The most important piece is by Charles Montgomery, who travels along with Lon Laclaire, the City’s Strategic Transportation Manager, and learns some lessons. Like this one:
In 1968, the German mathematician, Dietrich Braess, was modelling the response of traffic to different road networks. Braess assumed that drivers keep adjusting their trips until they find the quickest commute possible. This is one of the premises of EMME/2, the computer program used to predict traffic flows in every big city around the world. The EMME/2 models assume that, like water molecules in braided streams, cars will distribute themselves until all roads are pretty much flowing equally. This is why the Alex Fraser Bridge was jammed within a few months of opening. It’s also why your shortcut to work never stays a shortcut for long.
Braess discovered a curious wrinkle in the traffic universe. His math showed that adding new capacity to an existing network of roads can actually lengthen peoples’ commute time. This fact is fueled by human selfishness: We all try to choose the fastest route home. But when ten thousand of us make that same choice in isolation, we all just might arrive home later.
LaClaire heard about Braess’ Paradox from a visiting traffic scholar in a Wall Centre conference room back in 2000. He remembers the equation, and the epiphany it brought. His blue eyes twinkle as he recalls the moment he raised his hand.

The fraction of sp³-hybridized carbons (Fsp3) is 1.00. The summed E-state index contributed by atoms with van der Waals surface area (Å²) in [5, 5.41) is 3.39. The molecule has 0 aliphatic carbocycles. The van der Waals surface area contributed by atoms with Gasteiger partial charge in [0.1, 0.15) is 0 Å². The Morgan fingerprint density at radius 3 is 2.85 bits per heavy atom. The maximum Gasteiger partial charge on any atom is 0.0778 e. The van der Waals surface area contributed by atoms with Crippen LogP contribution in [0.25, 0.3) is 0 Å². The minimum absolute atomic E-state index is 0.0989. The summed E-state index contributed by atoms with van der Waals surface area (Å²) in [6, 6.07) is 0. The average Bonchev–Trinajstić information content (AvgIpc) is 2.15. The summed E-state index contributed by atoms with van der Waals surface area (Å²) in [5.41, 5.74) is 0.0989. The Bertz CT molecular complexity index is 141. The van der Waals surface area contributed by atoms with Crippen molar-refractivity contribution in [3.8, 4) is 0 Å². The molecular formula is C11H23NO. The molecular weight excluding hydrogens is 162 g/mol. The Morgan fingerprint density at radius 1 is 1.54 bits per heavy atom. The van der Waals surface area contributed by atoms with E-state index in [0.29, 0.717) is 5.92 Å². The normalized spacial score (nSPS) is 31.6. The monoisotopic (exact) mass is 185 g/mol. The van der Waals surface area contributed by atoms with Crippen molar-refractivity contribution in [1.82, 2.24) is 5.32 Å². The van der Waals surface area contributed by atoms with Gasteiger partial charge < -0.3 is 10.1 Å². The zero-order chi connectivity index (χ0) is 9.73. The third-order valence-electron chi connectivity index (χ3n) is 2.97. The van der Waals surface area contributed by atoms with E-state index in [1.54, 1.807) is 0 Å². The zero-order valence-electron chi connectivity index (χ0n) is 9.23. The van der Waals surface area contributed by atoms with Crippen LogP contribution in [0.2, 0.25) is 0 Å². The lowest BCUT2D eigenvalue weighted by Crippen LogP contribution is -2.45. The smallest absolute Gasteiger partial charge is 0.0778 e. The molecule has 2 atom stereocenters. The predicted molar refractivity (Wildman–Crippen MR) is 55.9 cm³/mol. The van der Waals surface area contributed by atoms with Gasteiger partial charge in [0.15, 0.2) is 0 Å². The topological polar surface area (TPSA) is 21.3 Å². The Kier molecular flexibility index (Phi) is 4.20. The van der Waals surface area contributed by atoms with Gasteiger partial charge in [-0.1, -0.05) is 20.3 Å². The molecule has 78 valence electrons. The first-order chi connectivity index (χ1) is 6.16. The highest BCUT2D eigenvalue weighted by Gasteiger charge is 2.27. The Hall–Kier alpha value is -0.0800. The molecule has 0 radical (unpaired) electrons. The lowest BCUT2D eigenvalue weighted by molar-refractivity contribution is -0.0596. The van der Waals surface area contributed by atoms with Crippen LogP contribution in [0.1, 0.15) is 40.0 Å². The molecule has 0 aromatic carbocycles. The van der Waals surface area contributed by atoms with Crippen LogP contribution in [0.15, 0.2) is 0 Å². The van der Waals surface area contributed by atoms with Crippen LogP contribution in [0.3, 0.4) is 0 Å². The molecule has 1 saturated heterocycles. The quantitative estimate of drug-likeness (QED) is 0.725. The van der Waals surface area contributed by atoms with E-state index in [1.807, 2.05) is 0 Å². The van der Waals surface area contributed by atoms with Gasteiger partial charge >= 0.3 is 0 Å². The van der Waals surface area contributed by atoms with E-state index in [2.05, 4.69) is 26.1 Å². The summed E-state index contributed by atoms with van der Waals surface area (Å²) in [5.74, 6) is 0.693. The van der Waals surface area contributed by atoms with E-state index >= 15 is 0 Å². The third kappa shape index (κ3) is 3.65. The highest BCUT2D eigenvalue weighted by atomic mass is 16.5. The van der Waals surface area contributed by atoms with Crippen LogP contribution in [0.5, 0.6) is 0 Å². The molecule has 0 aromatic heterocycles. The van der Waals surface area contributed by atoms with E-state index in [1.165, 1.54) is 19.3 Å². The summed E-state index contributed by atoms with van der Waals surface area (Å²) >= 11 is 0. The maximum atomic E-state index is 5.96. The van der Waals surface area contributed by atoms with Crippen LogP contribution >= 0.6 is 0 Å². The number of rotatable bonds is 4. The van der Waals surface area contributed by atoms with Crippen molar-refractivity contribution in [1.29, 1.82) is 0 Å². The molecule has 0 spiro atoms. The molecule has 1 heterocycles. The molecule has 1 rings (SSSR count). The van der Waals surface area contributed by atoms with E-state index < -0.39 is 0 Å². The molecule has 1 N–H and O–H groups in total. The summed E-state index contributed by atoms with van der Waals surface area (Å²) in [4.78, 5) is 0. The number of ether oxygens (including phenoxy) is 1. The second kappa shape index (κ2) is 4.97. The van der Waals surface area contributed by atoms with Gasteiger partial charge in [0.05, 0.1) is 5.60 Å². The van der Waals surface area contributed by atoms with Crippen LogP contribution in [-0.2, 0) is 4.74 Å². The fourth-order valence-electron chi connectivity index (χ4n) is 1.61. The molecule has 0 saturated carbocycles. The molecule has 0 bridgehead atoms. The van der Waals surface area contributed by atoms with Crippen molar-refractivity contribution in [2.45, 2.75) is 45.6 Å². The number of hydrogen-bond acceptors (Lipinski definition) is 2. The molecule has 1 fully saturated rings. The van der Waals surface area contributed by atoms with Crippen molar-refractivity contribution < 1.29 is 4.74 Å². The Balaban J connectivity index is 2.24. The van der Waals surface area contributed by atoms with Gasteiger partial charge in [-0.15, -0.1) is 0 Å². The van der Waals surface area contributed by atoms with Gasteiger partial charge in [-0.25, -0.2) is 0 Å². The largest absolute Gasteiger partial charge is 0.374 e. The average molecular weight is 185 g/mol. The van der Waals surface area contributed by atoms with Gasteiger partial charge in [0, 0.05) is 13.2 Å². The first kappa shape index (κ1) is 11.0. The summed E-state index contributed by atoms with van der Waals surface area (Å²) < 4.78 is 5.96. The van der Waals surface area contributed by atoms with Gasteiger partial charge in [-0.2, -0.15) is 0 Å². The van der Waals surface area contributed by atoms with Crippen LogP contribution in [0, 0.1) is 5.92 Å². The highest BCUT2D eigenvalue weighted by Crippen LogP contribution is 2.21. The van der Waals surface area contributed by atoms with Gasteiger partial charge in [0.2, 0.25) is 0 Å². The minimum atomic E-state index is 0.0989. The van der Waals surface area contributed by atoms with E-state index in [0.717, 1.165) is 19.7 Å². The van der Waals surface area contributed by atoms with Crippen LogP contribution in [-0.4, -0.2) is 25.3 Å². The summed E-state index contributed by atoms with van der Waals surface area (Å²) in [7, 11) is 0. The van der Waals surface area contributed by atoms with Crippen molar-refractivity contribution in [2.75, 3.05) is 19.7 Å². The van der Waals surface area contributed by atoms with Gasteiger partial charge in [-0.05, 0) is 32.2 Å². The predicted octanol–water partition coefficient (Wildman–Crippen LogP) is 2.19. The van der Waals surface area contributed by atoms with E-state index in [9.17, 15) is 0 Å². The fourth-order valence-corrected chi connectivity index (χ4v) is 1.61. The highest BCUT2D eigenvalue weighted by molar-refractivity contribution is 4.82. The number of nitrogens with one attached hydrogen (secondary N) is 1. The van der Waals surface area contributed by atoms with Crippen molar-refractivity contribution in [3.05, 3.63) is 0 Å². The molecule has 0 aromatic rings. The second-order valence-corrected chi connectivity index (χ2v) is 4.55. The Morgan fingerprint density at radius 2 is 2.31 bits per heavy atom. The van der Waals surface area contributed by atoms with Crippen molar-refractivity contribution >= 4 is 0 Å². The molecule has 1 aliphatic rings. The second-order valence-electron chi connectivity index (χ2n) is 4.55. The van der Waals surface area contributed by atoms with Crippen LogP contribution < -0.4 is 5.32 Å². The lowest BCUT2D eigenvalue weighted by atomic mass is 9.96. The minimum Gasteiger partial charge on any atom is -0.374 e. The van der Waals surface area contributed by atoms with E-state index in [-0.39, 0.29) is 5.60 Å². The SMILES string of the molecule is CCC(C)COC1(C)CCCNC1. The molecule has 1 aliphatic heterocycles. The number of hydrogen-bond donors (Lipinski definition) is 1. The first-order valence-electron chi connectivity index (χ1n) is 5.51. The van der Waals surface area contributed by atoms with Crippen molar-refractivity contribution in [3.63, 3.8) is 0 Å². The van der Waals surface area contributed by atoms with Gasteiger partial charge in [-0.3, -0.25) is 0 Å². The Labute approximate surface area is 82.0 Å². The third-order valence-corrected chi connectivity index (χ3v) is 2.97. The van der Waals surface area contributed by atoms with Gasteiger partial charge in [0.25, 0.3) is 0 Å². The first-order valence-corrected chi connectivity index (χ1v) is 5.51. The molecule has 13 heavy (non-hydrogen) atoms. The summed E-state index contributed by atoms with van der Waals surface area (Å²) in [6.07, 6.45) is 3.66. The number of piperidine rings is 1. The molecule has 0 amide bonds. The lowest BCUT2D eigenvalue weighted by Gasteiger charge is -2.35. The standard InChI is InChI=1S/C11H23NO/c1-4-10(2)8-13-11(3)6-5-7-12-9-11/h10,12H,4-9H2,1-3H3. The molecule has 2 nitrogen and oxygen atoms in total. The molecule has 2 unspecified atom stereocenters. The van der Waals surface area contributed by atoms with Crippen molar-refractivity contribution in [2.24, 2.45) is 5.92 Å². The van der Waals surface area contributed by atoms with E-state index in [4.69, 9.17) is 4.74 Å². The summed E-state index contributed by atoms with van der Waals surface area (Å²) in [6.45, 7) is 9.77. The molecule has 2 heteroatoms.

“I said, ‘Hey, maybe these paradoxes, these problem roads, already exist in our city. If they did, we’d just need to take them out to improve the flow!’ I thought it was a brilliant idea. I mean, these problem roads must be out there.”
In the engineering world, it has long been heresy to suggest that less concrete and asphalt might be preferable to more. LaClaire had crossed the line. “The guy looked at me like I was a freak. He laughed, like I was joking, and then he just went on teaching.”
LaClaire furrows his brow as we cruise through another amber. “But I was right.”